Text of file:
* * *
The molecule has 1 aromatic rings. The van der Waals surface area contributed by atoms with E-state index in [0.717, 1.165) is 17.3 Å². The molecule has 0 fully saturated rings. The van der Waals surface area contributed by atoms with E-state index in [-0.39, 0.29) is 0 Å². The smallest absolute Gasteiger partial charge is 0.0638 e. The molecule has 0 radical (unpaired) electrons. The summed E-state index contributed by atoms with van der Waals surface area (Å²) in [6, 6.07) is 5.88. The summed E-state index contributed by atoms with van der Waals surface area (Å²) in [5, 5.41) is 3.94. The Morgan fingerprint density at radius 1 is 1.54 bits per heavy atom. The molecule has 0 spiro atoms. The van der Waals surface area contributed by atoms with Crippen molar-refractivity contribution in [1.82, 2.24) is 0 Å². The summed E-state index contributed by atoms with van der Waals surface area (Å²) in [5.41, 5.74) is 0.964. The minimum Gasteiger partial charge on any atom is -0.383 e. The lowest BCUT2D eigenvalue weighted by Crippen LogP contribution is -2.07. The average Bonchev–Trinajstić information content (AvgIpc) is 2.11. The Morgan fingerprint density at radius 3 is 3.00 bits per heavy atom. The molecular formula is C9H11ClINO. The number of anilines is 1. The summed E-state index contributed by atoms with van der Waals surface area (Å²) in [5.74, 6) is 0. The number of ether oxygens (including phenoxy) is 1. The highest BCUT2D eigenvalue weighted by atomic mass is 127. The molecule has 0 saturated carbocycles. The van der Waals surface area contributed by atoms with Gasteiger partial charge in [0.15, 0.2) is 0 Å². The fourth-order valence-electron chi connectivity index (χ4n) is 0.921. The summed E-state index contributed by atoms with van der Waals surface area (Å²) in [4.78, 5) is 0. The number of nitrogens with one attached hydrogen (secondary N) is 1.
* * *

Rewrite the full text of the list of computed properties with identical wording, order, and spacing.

The molecule has 1 aromatic rings. The van der Waals surface area contributed by atoms with E-state index in [0.717, 1.165) is 17.3 Å². The molecule has 0 fully saturated rings. The van der Waals surface area contributed by atoms with E-state index in [-0.39, 0.29) is 0 Å². The smallest absolute Gasteiger partial charge is 0.0638 e. The molecule has 0 radical (unpaired) electrons. The summed E-state index contributed by atoms with van der Waals surface area (Å²) in [6, 6.07) is 5.88. The summed E-state index contributed by atoms with van der Waals surface area (Å²) in [5, 5.41) is 3.94. The Morgan fingerprint density at radius 1 is 1.54 bits per heavy atom. The molecule has 0 spiro atoms. The van der Waals surface area contributed by atoms with Crippen molar-refractivity contribution in [1.82, 2.24) is 0 Å². The summed E-state index contributed by atoms with van der Waals surface area (Å²) in [5.41, 5.74) is 0.964. The minimum Gasteiger partial charge on any atom is -0.383 e. The lowest BCUT2D eigenvalue weighted by Crippen LogP contribution is -2.07. The average Bonchev–Trinajstić information content (AvgIpc) is 2.11. The Morgan fingerprint density at radius 3 is 3.00 bits per heavy atom. The molecular formula is C9H11ClINO. The number of anilines is 1. The summed E-state index contributed by atoms with van der Waals surface area (Å²) in [5.74, 6) is 0. The number of ether oxygens (including phenoxy) is 1. The highest BCUT2D eigenvalue weighted by atomic mass is 127. The molecule has 0 saturated carbocycles. The van der Waals surface area contributed by atoms with Gasteiger partial charge in [0.15, 0.2) is 0 Å². The fourth-order valence-electron chi connectivity index (χ4n) is 0.921. The summed E-state index contributed by atoms with van der Waals surface area (Å²) in [4.78, 5) is 0. The number of nitrogens with one attached hydrogen (secondary N) is 1.